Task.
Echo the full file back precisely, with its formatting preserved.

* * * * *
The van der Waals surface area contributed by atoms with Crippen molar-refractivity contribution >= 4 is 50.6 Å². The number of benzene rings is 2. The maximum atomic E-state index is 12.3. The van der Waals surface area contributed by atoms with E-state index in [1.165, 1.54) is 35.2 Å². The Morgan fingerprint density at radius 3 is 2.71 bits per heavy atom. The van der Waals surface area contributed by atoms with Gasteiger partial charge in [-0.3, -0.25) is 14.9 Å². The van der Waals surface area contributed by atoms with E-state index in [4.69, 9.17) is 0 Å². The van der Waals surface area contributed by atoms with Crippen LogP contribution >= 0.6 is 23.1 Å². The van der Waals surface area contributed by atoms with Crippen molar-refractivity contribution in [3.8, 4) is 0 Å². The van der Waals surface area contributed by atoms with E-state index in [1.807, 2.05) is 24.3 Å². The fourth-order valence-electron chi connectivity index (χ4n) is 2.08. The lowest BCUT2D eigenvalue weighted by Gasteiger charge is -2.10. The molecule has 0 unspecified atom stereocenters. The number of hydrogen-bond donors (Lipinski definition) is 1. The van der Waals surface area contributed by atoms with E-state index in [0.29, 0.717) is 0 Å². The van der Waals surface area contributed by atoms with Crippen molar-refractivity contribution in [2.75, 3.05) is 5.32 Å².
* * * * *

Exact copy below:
The van der Waals surface area contributed by atoms with Crippen molar-refractivity contribution >= 4 is 50.6 Å². The number of benzene rings is 2. The maximum atomic E-state index is 12.3. The van der Waals surface area contributed by atoms with E-state index in [1.165, 1.54) is 35.2 Å². The Morgan fingerprint density at radius 3 is 2.71 bits per heavy atom. The van der Waals surface area contributed by atoms with Gasteiger partial charge in [-0.3, -0.25) is 14.9 Å². The van der Waals surface area contributed by atoms with E-state index in [4.69, 9.17) is 0 Å². The van der Waals surface area contributed by atoms with Crippen LogP contribution >= 0.6 is 23.1 Å². The van der Waals surface area contributed by atoms with Crippen molar-refractivity contribution in [3.8, 4) is 0 Å². The van der Waals surface area contributed by atoms with E-state index in [1.807, 2.05) is 24.3 Å². The fourth-order valence-electron chi connectivity index (χ4n) is 2.08. The lowest BCUT2D eigenvalue weighted by Gasteiger charge is -2.10. The molecule has 0 unspecified atom stereocenters. The number of hydrogen-bond donors (Lipinski definition) is 1. The van der Waals surface area contributed by atoms with E-state index in [0.29, 0.717) is 0 Å². The van der Waals surface area contributed by atoms with Crippen molar-refractivity contribution in [2.75, 3.05) is 5.32 Å².